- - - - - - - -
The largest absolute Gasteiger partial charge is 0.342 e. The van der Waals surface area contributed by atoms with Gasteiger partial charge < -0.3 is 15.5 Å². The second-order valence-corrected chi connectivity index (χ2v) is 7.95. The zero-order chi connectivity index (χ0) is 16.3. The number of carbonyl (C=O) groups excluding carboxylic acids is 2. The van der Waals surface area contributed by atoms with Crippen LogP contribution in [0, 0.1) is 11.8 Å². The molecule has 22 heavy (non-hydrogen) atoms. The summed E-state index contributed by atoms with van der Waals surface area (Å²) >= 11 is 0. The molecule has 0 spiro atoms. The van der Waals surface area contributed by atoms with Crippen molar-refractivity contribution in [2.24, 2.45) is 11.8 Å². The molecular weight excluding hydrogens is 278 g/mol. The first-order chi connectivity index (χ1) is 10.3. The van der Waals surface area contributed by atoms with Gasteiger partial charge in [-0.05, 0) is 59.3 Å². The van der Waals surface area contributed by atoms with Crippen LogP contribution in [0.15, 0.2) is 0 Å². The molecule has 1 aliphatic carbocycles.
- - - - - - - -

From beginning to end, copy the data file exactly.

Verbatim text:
The largest absolute Gasteiger partial charge is 0.342 e. The van der Waals surface area contributed by atoms with Gasteiger partial charge < -0.3 is 15.5 Å². The second-order valence-corrected chi connectivity index (χ2v) is 7.95. The zero-order chi connectivity index (χ0) is 16.3. The number of carbonyl (C=O) groups excluding carboxylic acids is 2. The van der Waals surface area contributed by atoms with Crippen LogP contribution in [0, 0.1) is 11.8 Å². The molecule has 22 heavy (non-hydrogen) atoms. The summed E-state index contributed by atoms with van der Waals surface area (Å²) >= 11 is 0. The molecule has 0 spiro atoms. The van der Waals surface area contributed by atoms with Crippen molar-refractivity contribution in [2.24, 2.45) is 11.8 Å². The molecular weight excluding hydrogens is 278 g/mol. The first-order chi connectivity index (χ1) is 10.3. The van der Waals surface area contributed by atoms with Gasteiger partial charge in [-0.05, 0) is 59.3 Å². The van der Waals surface area contributed by atoms with Crippen LogP contribution in [0.15, 0.2) is 0 Å². The molecule has 1 aliphatic carbocycles.